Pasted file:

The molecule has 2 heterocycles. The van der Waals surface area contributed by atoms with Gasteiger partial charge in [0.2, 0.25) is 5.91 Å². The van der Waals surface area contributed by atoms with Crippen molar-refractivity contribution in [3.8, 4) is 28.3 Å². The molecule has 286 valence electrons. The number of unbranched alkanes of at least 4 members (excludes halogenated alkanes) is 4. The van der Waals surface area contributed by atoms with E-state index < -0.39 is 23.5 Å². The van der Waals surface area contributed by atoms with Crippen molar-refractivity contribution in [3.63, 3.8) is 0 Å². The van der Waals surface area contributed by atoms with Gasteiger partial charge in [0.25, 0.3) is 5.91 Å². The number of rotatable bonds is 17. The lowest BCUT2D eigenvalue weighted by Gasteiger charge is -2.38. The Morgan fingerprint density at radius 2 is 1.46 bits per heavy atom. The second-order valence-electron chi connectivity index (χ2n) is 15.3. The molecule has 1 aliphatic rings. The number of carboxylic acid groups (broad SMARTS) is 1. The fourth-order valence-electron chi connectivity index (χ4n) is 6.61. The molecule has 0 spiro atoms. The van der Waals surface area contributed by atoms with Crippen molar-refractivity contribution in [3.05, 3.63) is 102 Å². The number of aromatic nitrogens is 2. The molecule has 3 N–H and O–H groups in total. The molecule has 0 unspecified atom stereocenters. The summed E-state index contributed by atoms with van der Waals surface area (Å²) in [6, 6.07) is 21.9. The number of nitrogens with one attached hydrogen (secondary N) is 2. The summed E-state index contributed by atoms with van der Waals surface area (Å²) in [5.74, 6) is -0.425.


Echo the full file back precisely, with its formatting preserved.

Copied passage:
The molecule has 2 heterocycles. The van der Waals surface area contributed by atoms with Gasteiger partial charge in [0.2, 0.25) is 5.91 Å². The van der Waals surface area contributed by atoms with Crippen molar-refractivity contribution in [3.8, 4) is 28.3 Å². The molecule has 286 valence electrons. The number of unbranched alkanes of at least 4 members (excludes halogenated alkanes) is 4. The van der Waals surface area contributed by atoms with E-state index < -0.39 is 23.5 Å². The van der Waals surface area contributed by atoms with Crippen molar-refractivity contribution in [3.63, 3.8) is 0 Å². The van der Waals surface area contributed by atoms with Gasteiger partial charge in [0.25, 0.3) is 5.91 Å². The number of rotatable bonds is 17. The lowest BCUT2D eigenvalue weighted by Gasteiger charge is -2.38. The Morgan fingerprint density at radius 2 is 1.46 bits per heavy atom. The second-order valence-electron chi connectivity index (χ2n) is 15.3. The molecule has 1 aliphatic rings. The number of carboxylic acid groups (broad SMARTS) is 1. The fourth-order valence-electron chi connectivity index (χ4n) is 6.61. The molecule has 0 spiro atoms. The van der Waals surface area contributed by atoms with Crippen molar-refractivity contribution in [3.05, 3.63) is 102 Å². The number of aromatic nitrogens is 2. The molecule has 3 N–H and O–H groups in total. The molecule has 0 unspecified atom stereocenters. The summed E-state index contributed by atoms with van der Waals surface area (Å²) in [6, 6.07) is 21.9. The number of nitrogens with one attached hydrogen (secondary N) is 2. The summed E-state index contributed by atoms with van der Waals surface area (Å²) in [5.74, 6) is -0.425.